Asisat Edu: Principal Interior Designer DIH Designs
Avoid the Comparison Trap
Being successful does not mean you will not feel moments of self doubt whether scrolling social media, or feeling like an imposter in the face of more high-profile designers. “That comparison trap is real,” Fields says. “I literally used to battle with discouragement so bad I would try to avoid Instagram.” But 100,000 followers does not translate to 100,000 clients and you cannot know what struggles that person is facing outside of the pretty images they post, she says.
“I don't know if it's because I'm getting older and I'm feeling more comfortable in my skin, but now I don't have time to compare myself to what other people are doing,” she says. “I'm not in competition with another designer. I'm actually in competition with myself. How can I be better a year from now?”
Wren focuses on the unique person she is. “For me, as a designer, for me, as a person, I rarely care what people think period. I do what I want, I wear what I want, I design how I want,” she says. “I cannot be replicated.” Yes, being a famous TV designer would be great, Wren acknowledges, but that is not why she picked this career. “I design to give people peace and comfort, and so there's no comparison in that.”
Find a mentor, advises Edu, a former middle school teacher, who learned the importance of mentorship when faced with the polar opposite. Early in her career, she had lunch with another interior designer who bluntly told her she should not call herself a designer because she is not one. “My heart dropped because of that one encounter.”
Now, Edu has two mentors, one is a developer and the other builds office spaces in Nigeria. “I think the thing that resonates with me the most about mentorship is to seek those who fill you up.”
Diversity is Good for Business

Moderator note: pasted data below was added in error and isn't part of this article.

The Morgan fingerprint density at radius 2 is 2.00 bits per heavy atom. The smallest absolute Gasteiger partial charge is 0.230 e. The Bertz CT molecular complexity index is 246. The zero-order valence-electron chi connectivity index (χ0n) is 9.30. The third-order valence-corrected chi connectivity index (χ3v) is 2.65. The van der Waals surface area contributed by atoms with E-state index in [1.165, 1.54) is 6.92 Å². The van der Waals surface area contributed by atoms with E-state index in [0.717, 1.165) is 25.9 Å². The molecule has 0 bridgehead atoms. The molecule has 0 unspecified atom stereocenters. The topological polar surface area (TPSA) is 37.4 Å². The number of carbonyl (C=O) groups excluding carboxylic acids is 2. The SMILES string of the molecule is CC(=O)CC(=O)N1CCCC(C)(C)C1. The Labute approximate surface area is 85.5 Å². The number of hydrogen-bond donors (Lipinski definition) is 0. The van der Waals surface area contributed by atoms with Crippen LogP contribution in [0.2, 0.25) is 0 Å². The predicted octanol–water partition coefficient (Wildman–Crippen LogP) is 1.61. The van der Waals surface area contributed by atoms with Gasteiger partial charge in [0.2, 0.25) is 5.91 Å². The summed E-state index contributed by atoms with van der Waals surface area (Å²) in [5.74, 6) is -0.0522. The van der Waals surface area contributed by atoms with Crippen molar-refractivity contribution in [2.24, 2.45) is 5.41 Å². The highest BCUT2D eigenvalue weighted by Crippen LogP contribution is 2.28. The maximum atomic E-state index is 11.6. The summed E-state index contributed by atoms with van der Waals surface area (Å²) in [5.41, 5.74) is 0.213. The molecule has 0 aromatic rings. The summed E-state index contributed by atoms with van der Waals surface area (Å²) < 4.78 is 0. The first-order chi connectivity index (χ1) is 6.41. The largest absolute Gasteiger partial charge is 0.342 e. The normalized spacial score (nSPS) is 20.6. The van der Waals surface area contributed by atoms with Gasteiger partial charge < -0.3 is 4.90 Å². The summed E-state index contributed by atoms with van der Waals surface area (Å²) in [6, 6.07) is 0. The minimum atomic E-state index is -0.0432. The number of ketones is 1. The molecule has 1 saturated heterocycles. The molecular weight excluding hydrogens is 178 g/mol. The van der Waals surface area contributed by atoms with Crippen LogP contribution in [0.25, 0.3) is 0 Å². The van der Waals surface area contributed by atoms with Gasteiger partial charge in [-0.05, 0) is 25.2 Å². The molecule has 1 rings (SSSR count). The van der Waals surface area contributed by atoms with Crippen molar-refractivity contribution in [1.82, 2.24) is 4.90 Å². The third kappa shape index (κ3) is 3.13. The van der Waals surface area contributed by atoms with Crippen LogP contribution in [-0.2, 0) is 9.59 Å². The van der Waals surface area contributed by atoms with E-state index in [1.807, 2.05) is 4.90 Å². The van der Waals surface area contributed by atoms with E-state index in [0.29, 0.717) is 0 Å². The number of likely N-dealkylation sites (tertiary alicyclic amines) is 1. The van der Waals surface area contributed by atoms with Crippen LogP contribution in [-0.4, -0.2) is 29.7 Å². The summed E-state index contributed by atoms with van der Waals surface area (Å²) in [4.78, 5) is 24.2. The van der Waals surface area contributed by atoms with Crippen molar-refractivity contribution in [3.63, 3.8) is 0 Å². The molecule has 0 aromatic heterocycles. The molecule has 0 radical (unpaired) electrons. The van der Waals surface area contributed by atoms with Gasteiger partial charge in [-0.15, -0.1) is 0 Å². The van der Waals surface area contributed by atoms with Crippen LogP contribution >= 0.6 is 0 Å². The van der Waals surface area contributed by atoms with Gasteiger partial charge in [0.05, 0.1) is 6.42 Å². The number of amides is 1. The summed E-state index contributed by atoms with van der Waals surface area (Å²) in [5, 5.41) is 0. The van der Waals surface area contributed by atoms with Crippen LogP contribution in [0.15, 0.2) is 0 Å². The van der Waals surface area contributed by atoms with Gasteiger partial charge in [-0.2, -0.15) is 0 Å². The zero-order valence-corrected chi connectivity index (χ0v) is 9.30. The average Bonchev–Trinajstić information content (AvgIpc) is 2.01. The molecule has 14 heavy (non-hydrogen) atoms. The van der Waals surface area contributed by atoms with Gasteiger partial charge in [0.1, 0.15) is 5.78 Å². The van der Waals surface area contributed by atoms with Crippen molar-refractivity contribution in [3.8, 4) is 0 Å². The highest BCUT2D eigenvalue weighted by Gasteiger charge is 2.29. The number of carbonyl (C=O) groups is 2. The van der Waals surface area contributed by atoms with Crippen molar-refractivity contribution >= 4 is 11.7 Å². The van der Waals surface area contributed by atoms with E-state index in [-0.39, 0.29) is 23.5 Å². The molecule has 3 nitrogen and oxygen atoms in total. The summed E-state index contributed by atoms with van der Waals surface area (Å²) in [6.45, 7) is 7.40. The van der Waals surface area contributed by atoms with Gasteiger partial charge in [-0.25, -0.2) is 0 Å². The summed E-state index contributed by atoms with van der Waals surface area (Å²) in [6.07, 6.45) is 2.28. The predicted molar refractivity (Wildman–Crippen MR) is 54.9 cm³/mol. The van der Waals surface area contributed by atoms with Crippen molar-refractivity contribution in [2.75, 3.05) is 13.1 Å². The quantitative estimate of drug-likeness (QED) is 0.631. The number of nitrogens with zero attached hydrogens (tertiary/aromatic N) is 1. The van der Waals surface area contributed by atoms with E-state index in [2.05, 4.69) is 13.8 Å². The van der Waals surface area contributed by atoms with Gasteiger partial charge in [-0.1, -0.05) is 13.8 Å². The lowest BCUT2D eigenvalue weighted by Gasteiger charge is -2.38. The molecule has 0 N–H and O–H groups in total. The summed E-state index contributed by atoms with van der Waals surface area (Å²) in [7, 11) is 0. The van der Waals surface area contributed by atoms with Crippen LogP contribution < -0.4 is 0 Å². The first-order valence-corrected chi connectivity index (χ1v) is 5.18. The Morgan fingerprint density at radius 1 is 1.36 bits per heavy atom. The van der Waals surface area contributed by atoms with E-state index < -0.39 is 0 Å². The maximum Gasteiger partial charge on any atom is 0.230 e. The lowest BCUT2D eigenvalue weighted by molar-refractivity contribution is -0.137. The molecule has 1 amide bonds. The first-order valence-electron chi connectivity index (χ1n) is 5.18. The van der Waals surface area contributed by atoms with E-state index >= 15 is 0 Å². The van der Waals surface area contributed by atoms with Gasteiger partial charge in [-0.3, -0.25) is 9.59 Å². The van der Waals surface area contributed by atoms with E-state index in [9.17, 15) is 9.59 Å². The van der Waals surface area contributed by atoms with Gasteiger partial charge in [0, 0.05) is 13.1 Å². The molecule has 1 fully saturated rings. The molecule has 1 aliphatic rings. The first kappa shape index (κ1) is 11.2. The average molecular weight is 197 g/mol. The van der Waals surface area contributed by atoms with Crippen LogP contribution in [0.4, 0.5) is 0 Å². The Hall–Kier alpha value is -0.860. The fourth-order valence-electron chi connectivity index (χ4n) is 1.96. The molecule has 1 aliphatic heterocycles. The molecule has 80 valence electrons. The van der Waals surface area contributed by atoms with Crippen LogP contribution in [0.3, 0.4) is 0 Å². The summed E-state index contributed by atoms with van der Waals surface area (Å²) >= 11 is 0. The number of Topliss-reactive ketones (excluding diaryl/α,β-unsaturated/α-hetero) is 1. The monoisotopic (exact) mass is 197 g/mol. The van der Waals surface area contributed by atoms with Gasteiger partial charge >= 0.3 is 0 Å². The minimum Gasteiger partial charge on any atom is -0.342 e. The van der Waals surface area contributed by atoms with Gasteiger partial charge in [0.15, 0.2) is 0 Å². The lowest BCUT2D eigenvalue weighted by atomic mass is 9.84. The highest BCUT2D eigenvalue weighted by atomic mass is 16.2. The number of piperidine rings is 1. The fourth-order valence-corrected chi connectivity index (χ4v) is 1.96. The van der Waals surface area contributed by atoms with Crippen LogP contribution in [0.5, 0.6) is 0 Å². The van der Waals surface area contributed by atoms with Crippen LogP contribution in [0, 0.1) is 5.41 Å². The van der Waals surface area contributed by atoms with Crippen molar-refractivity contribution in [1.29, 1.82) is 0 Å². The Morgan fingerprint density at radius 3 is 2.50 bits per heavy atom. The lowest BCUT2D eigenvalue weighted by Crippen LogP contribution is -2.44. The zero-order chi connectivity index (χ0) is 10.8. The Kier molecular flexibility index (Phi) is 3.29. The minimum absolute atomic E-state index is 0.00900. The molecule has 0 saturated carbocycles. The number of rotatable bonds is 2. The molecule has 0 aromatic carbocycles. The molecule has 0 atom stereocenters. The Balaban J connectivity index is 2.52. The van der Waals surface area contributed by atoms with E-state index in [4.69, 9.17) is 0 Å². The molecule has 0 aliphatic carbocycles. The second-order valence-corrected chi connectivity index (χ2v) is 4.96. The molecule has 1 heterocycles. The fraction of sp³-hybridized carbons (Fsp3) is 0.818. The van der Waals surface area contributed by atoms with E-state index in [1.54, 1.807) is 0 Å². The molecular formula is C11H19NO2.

While attending industry events, as a woman of color it is hard not to feel like a fish out of water because so few of the participants look like her, Wren says. The lack of diversity hurts the design field, she says. “I think it's a disservice to the clients who are looking for designers, and they can't find someone who is able to execute the type of design that they're looking for,” Wren says. “I design very differently than my fellow white designers here in Las Vegas.” She is less timid about using color in her design schemes, for example. “I will import color in everything that I possibly can,” she says.
Making the industry more inclusive starts at the top, Edu says.Yet she cautions against putting designers of color in a single aesthetic box. “There’s a message that there is a single story when it comes to African American interior designers, that we only design a certain way because of our cultural background. Our approaches are totally different,” she says.
It doesn’t help when the industry’s efforts to be more equal are sometimes tone deaf. She recalls one diversity forum sponsored by an industry leader that lost all credibility because most of the panelists were white. “I do think that we have to hold these corporations and companies accountable,” she says.
Set Limits with Clients
One of the trickiest frustrations interior designers face is a homeowner constantly second-guessing them. The ideal solution is to avoid problem clients from the start by adopting a strong screening process that weeds them out.
But Wren admits to having made the mistake of ignoring those initial red flags. Plus, when just starting out, designers often think they need to accept every client. She suggests breaking out of that mindset quickly because the problems are not worth it. Today, she is upfront with clients about her work style. “I'm not the type of designer that can be micromanaged,” she says.
Sometimes, client concerns arise in the middle of a project even as they have liked everything that was done so far, Fields says. A client’s lack of trust can be restored by asking questions and gently reminding them why you were hired in the first place. “You don't want to say it where you're condescending or you make them feel bad,” she says. Instead, bring up the pain points they needed to solve when they first decided to hire a designer: “This was not their wheelhouse, but it is my wheelhouse. This is what I do everyday,” she says.
Also, try to learn what is behind their concerns. “I always try to figure out what the root cause is because maybe they're indecisive or something is out of their comfort zone,” she says.